The hazard of developing the skill of attunement, is that its hard to turn off. 

One could argue that the Follower is actually giving the Mover momentum, and without the Follower, the Mover would be talking to the air. I’ve already practiced Standing-By, not investing, perhaps merely overhearing and chiming in once- mostly just watching the talking pass by. 

I’m always craving my day to Move- or better, to Oppose! How does a nurturing empath do that?! Getting sick of stupid shit helps. Here’s where I admit that most times I don’t let minor things bother me until there’s a big pile of minor things, so is resentment. Resentment doesn’t need to get into the conversation, it’s just my threshold signal that something needs to be Moved or Opposed -like a boulder on my foot. 

This week an opportunity to Move and Oppose came to me. I didn’t just walk up to it and start shoving it, because I’m concerned about feelings in confrontation. My habitual expectation is that no matter how I approach, some form of backlash will put me back in the role of Following. Maybe this has become a self fulfilling prophesy. 

With new tools gained from a few weeks of class, I am ready to try afresh. The intended goal takes a terrific amount of sustained focus. Simultaneously holding validity, compassion, air-time for myself and my partner in conflict, all in a container is like lifting a bar bell in my own body weight. My emotions flood in for a moment or two, then I compose, and create another angle to gently apply. It’s beginning to be clear that I’m not a master, though I’ve had a good deal of practice with defensive people.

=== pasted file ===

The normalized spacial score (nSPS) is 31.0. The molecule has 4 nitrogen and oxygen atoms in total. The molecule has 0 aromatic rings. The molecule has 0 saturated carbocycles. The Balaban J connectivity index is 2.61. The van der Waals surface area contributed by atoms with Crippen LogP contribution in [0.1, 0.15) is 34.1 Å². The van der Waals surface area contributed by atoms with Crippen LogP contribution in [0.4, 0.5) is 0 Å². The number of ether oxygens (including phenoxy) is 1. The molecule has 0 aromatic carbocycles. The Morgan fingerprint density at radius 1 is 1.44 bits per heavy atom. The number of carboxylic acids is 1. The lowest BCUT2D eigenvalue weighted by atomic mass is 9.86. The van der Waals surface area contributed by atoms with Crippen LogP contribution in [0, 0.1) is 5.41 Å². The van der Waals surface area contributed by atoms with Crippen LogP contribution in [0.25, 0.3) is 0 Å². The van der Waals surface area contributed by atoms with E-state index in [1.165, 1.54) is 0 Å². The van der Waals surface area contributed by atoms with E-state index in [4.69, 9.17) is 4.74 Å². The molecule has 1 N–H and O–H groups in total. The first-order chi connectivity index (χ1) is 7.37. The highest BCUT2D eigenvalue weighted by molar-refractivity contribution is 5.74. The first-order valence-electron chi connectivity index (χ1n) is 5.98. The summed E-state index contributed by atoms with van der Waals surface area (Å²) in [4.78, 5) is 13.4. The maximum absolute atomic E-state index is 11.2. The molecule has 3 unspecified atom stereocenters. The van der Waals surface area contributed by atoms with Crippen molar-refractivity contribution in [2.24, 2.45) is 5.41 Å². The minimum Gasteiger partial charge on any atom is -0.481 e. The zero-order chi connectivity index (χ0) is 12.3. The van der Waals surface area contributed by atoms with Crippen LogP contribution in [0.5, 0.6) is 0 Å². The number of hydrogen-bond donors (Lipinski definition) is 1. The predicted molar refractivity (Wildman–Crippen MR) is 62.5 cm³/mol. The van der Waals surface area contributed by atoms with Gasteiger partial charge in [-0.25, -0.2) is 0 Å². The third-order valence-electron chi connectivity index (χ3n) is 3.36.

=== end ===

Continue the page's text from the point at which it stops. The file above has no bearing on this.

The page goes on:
Spontaneously, the conflict turned a corner -I really can’t recall that tiny nano second. I’d been trying to Move my message clearly and respectfully. I began to think of third party interventions, to walk out, but I think what changed the direction of the conflict was my ultimatum. My point of view is that we really do work with degrees of unspoken ultimatums. You treat me like a friend and you can be my friend. You act thoughtlessly, then I move on. Its sort of the other version of The Golden Rule (particularly for people in my personal sphere). It’s not about passive aggression, it’s about establishing that respect is mutual.  

I really think what changed the course of our conflict was that I spoke an ultimatum. Something like, “I thought we were going to be able to talk about this constructively, but it looks like we’re just going in circles. I don’t want to go in circles.” To be honest, I’m sure that’s when I started to cry. Do Movers cry? Hmmm. I really don’t aspire to use that as a technique! In fact, I get mad when tears interfere with my poise. 


Whatever that nano-second held, afterwards my partner in conflict became receptive. And then I was really able to Move to risk exposure and be honest. I could see that my words were now being Followed. Could it be that my honestly spoken ultimatum became a container? 

Sunday, February 19, 2017

Is 30 minutes long enough? I really could've talked with Erik for a full hour- or longer. He was so easy to connect with. I was astonished at how quickly and readily he began to ask question to help me deepen my self reflection! What is it about the people I have been speaking to who seem defensive? What do I see as the difference between defensiveness and defending oneself? What is it about the people in my world that could possibly be healed, or at least the rough edges smoothed?  I also enjoyed our jokes about how poltergeists and other ghosts should probably be able to help themselves through their emotional baggage, given that they are capable of moving physical objects even though they themselves have no physical body!